Farewell Flowers by Anne Goodwin
Tulips blooming in buckets outside the florist’s. Should I? Or would it look cheap? The entire stock can’t repay what he’s given me; besides, women don’t buy men flowers.
I walk on. Walk back. Something exotic, like an orchid? Something simple, like a single white rose?
He’d like a bouquet, he’s a sharp-suited metrosexual. He’d be embarrassed, faffing about for a vase. Or worse, he’d interpret it, force it to mean something more.
Squirming like a kid, I hold out the foxgloves, scabious and daisies scavenged from the waste ground. Rather like myself. “Thank you,” he says. And smiles.
Bouquet Business by Miriam Hurdle
“My husband buys me bouquet every week,” Sandy blushed. She forgot who bought up the subject.
“It will get old in no time. Guys buy a bouquet every now and then,” Mr. Cole’s deep voice came from the other side of the room.
“They are still on honeymoon,” Mrs. Cole was embarrassed by her husband.
“Kyle is a devoted customer. He came to my floral shop for a special bouquet five months ago. I praised his affection for Sandy. He has been coming every week.”
“Sorry, I’m not trying to ruin your business,” Mr. Cole whispered to Ms. Laura.
Smart Home by H.R.R. Gorman
Master Ellen left me in my own devices every morning, heading off to work while I – her Smart Home – tended to her domestic needs. She returned every evening with a smile and a ‘thank you.’
A man, I’ll call him ‘Asshole,’ showed up at me with a bouquet. She let him in with his dirty shoes every time he arrived with flowers.
My gardening protocols kicked into overdrive. I grew flowers and made arrangements, leaving them at my door. She cared for my creations.
Eventually, Asshole returned. “Thank you for all the bouquets!”
He stepped back. “It wasn’t me.”
Bouquets by Susan Sleggs
When I got home from work the aroma of dinner, a bouquet of flowers and a bottle of wine waited. I exclaimed to my teenagers, “Wow. What’s the occasion?”
“That’s next week.”
“We know. Surprise!”
“I’m going to cry.”
“Not allowed. Open the wine instead.”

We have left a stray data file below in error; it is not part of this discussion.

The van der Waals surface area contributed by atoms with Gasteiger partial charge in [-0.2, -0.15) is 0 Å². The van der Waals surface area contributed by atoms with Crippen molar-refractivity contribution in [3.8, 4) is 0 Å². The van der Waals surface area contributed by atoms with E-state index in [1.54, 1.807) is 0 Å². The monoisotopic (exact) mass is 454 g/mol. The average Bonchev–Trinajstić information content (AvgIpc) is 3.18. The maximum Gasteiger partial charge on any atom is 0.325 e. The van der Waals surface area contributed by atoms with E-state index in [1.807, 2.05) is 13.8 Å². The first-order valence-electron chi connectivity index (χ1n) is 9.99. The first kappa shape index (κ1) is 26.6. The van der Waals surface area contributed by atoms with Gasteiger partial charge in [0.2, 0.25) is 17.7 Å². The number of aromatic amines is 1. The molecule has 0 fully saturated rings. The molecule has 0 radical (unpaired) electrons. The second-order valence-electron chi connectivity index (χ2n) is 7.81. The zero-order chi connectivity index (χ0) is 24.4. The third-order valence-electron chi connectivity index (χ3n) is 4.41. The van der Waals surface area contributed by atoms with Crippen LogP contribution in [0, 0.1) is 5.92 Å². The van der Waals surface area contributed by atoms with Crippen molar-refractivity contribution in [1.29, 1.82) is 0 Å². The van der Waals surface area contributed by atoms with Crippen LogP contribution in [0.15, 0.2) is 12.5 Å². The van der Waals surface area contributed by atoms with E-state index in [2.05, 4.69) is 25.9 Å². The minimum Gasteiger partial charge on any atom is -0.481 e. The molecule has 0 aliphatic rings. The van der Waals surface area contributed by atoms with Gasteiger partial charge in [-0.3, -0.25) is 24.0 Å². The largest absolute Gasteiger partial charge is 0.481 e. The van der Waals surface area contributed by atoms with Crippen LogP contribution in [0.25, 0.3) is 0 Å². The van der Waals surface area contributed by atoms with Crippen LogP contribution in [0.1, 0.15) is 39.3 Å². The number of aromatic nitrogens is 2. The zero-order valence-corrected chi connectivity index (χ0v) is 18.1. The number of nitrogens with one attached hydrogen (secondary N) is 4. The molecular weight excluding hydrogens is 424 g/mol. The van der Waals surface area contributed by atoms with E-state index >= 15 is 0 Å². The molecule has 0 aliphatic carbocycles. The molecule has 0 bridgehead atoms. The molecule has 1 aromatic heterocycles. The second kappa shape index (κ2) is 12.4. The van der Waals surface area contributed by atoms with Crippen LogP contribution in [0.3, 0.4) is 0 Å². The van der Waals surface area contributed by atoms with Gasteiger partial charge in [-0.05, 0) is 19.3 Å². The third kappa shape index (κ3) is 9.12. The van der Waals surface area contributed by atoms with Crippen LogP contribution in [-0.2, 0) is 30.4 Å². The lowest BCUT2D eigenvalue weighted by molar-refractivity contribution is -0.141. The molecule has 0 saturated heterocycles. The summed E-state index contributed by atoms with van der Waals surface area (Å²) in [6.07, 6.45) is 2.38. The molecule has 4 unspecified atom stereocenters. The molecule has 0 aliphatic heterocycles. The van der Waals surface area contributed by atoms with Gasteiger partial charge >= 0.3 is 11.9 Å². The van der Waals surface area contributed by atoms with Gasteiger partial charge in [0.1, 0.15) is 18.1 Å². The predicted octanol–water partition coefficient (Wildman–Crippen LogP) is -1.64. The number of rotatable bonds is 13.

“How did you get wine?”
“Dad took us. He said this Merlot has a great bouquet.”
“So Dad was involved in this?” I hesitated, took a deep breath and added, “You might as well call him to join us.”
“We told you, we’re just taking a break, not getting a divorce.”
The Wedding Bouquet by Hugh W. Roberts
She’d told all her friends where to stand so that when she threw her wedding bouquet, Tracey would catch it and be the next to marry. She’d told them to get the men to stand in line as well.
As the bouquet flew through the air, the atmosphere in the barracks hall of R.A.F Stanmore was one of happiness, laughter and joy. Not for the bride, though, as flashes of the war-torn country she’d come from went through her mind.
Pressing a small button concealed under her wedding dress, the flowers scatted and mixed with blood, flames and bone.
Part II (10-minute read)
With Love by Di @ Pensitivity101
Her hands were bloody and dirty, nails broken and uneven.
But the smile was a full one thousand watts as she handed the bouquet to me.
‘From the garden’ she announced proudly.
‘I picked them myself, just for you. Sorry they’re a bit untidy and not tied with a fancy ribbon, but I wanted you to have them.’
Mr Robbins looked over at me and smiled sadly.
They were actually his roses, from his garden, but Gran didn’t realise that.
Gone were the days when she tended her own flower beds, but no doubt the memories were still there.
Love’s Bouquet by Kay Kingsley
She sat on the hot green grass watching him run circles around her with the boundless energy only a two year old possessed.
As an adult we age by the decade but children grow by the day, each blink like the slide from life’s projector, a snapshot of growth. From coo’ing to smiling, from standing and walking to talking, it’s endless discovery ignited.